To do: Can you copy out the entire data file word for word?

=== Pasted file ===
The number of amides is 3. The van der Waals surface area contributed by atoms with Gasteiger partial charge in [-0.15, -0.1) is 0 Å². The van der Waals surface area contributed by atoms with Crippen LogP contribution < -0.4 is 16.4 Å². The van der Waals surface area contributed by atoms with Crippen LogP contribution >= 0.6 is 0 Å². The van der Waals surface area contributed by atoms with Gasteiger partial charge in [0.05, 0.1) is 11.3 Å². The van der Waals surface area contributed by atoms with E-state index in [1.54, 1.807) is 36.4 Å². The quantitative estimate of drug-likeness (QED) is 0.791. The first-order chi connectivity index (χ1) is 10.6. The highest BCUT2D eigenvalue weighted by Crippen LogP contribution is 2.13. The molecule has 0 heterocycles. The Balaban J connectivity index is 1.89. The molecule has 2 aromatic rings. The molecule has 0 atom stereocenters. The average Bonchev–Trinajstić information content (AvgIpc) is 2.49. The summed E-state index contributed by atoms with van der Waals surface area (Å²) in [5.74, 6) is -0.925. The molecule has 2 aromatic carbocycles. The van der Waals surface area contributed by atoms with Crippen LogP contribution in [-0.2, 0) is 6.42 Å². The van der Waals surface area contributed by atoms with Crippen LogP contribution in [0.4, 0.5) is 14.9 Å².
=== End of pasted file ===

The number of amides is 3. The van der Waals surface area contributed by atoms with Gasteiger partial charge in [-0.15, -0.1) is 0 Å². The van der Waals surface area contributed by atoms with Crippen LogP contribution < -0.4 is 16.4 Å². The van der Waals surface area contributed by atoms with Crippen LogP contribution >= 0.6 is 0 Å². The van der Waals surface area contributed by atoms with Gasteiger partial charge in [0.05, 0.1) is 11.3 Å². The van der Waals surface area contributed by atoms with E-state index in [1.54, 1.807) is 36.4 Å². The quantitative estimate of drug-likeness (QED) is 0.791. The first-order chi connectivity index (χ1) is 10.6. The highest BCUT2D eigenvalue weighted by Crippen LogP contribution is 2.13. The molecule has 0 heterocycles. The Balaban J connectivity index is 1.89. The molecule has 2 aromatic rings. The molecule has 0 atom stereocenters. The average Bonchev–Trinajstić information content (AvgIpc) is 2.49. The summed E-state index contributed by atoms with van der Waals surface area (Å²) in [5.74, 6) is -0.925. The molecule has 2 aromatic carbocycles. The van der Waals surface area contributed by atoms with Crippen LogP contribution in [-0.2, 0) is 6.42 Å². The van der Waals surface area contributed by atoms with Crippen LogP contribution in [0.4, 0.5) is 14.9 Å².